We hear a lot about the Internet of Things (IoT). How disruptive it is. Most of that is marketing hype to get all of us to buy things that we really have no need for – and, to be fair, people usually buy it for reasons that I might write about on my other blog3. Behind all of that is an undeniable force of change that goes beyond the buzzwords.

A few data-points to draw the line for you.

Data-point 1: Telecommunications infrastructure is no longer the product it once was because of SIP (which most of you know as VoIP, but it’s bigger than that). It’s about the on demand use of the telecommunications infrastructure. You can think of it as time-sharing real estate without the need to worry about the last person leaving dishes in the sink.

Data-point 2: The laws governing telecommunication infrastructure vary across geopolitical lines and proceed at the rate of the internal geopolitical bureaucracy. That’s a nasty factor that everyone should know, but most people don’t.

Data-point 3: Oh, that little Internet of Things has spawned all manner of things, like the 10 Pine64s I have coming next month. I’ll be clustering those for my own purposes – but imagine those as part of a solution that, for less than $500. Do you think I’ll be paying Oracle or Microsoft for licensing for a database? If you think so, you’re nutty and should have your head examined. Even open source DBAs are cheaper.

Data-point 4: Bitcoin brought the block chain to light.  Think of a client as part of a Peer to Peer network where the client deals with licensing within their geopolitical sphere (see 2), thus avoiding licensing fees across geopolitical boundaries wherever possible, and otherwise diminishing them. Take a look at this post on blockchain, posted by Arvind Krishna, Senior Vice President and Director, IBM Research. Or consider how Microsoft has been rolling Windows 10 out… peer-to-peer.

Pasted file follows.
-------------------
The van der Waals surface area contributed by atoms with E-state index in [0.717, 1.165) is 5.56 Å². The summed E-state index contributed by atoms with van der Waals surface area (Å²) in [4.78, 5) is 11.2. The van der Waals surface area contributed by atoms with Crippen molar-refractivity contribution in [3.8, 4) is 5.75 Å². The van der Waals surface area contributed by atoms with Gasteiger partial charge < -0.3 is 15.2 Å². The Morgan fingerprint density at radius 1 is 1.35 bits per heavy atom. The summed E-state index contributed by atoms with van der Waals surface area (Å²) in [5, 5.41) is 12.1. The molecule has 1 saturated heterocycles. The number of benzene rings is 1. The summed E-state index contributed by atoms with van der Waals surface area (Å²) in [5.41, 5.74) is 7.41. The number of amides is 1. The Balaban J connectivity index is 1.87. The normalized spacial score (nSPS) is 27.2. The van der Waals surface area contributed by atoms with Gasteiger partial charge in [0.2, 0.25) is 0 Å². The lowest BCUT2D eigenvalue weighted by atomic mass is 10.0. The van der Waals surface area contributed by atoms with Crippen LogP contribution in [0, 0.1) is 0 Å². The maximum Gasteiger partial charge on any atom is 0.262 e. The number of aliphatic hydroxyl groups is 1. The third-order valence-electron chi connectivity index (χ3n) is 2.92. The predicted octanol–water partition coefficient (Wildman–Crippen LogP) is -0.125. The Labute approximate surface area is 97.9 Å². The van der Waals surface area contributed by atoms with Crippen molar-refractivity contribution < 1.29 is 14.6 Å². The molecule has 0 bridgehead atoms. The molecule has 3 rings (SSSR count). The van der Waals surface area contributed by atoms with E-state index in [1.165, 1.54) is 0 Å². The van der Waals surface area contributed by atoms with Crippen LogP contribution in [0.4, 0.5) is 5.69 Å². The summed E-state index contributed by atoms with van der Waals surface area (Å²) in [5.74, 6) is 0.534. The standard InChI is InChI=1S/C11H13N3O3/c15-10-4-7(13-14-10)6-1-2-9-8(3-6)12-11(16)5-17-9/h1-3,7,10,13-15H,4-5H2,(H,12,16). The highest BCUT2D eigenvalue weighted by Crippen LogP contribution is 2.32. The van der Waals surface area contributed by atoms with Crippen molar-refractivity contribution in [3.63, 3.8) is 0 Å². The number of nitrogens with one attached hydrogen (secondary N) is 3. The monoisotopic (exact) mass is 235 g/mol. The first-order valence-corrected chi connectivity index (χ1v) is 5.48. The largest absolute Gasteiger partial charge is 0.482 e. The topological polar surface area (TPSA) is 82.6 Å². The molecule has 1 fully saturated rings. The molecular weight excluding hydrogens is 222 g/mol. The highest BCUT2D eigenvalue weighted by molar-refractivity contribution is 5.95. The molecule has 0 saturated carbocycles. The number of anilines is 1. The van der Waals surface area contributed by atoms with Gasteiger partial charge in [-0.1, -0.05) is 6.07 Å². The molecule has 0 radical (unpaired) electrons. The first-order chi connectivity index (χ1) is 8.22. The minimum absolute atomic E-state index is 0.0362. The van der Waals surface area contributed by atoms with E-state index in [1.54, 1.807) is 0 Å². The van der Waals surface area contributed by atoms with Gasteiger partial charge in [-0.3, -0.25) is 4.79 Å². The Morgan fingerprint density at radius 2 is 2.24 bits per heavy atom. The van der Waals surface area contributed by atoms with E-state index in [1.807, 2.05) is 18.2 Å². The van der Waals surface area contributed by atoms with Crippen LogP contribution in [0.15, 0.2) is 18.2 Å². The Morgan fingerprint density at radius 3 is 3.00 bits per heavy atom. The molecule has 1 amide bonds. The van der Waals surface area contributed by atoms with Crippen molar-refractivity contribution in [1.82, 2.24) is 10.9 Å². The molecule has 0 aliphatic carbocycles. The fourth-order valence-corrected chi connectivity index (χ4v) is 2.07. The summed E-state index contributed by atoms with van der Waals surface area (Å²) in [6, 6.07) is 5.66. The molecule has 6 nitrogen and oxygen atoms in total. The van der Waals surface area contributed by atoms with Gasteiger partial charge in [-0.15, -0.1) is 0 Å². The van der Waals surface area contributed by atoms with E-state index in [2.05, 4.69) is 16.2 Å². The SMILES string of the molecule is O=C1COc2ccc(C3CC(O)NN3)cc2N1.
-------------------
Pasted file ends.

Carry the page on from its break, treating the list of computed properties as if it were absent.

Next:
Data-point 5: Open source software has come so far that the cost of the software itself for applications has diminished significantly – you don’t pay for software, you pay for the changes to it if you want the changes… or you pay for people to configure it for you.

Data-point 6: ‘Big data’, another overblown marketing phrase, is a driving force that will not be stopped – it will hopefully be curtailed for reasons of privacy, but again and again the world has shown that it abhors censorship and will – at the cost of individuals, corporations, or entire governments, if necessary – be had.

What does it all mean?

It means that a company’s infrastructure, unless it’s spread out over a large area, is pretty much going to be an antique soon. People espousing details on the how of Software Engineering will develop are likely to completely miss the what of the development; the what of development should be defining the how (Software Process 101).

The ‘data-center’ will not die. It will become less important and probably used to roll out continuous integration to a peer-to-peer network of SaaS. Data will make its way to whatever monstrosity of a database that’s out there, and if I were a betting man I’d go with Oracle more than Microsoft on that since they’re acquisition of MySQL probably wasn’t an accident. Sure, it’s not an RDBMS, but what’s the most used database on the Internet? And who now has a thermometer?

It’s happening. Now.

1: Doing some volunteer work with St. Joseph Mercy Hospital. IBM had quoted a million Guyanese dollars to do the local network for the hospital; we got a group of volunteers around the hospital to do it for the price of a pizza on a weekend. Sadly, because of internal bureaucracy, the network was not used when I left, but I do hope that changed in my absence.

2: Trying to plan for the future like any good engineer.

3: RealityFragments.com, where I focus on more creative and opinionated writing on things that aren’t technology.